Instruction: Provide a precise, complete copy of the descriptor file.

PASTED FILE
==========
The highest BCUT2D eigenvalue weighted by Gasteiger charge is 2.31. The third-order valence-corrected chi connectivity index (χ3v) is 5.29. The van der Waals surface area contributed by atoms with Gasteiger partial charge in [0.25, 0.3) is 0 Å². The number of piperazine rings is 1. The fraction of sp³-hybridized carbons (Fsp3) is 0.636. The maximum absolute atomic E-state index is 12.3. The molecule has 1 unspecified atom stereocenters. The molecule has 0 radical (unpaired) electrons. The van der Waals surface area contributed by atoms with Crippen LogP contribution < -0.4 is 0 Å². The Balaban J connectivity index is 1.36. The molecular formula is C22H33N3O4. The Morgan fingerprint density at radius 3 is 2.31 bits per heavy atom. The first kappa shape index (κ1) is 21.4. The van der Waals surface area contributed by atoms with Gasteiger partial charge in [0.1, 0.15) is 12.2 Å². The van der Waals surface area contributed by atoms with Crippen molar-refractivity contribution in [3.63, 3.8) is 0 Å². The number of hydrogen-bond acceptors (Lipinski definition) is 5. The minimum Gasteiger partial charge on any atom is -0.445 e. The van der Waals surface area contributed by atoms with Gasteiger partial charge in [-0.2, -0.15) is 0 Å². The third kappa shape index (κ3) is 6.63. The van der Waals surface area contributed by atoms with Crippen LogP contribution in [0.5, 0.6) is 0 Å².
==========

The highest BCUT2D eigenvalue weighted by Gasteiger charge is 2.31. The third-order valence-corrected chi connectivity index (χ3v) is 5.29. The van der Waals surface area contributed by atoms with Gasteiger partial charge in [0.25, 0.3) is 0 Å². The number of piperazine rings is 1. The fraction of sp³-hybridized carbons (Fsp3) is 0.636. The maximum absolute atomic E-state index is 12.3. The molecule has 1 unspecified atom stereocenters. The molecule has 0 radical (unpaired) electrons. The van der Waals surface area contributed by atoms with Crippen LogP contribution < -0.4 is 0 Å². The Balaban J connectivity index is 1.36. The molecular formula is C22H33N3O4. The Morgan fingerprint density at radius 3 is 2.31 bits per heavy atom. The first kappa shape index (κ1) is 21.4. The van der Waals surface area contributed by atoms with Gasteiger partial charge in [0.1, 0.15) is 12.2 Å². The van der Waals surface area contributed by atoms with Crippen molar-refractivity contribution in [3.63, 3.8) is 0 Å². The number of hydrogen-bond acceptors (Lipinski definition) is 5. The minimum Gasteiger partial charge on any atom is -0.445 e. The van der Waals surface area contributed by atoms with Gasteiger partial charge in [-0.2, -0.15) is 0 Å². The third kappa shape index (κ3) is 6.63. The van der Waals surface area contributed by atoms with Crippen LogP contribution in [0.5, 0.6) is 0 Å².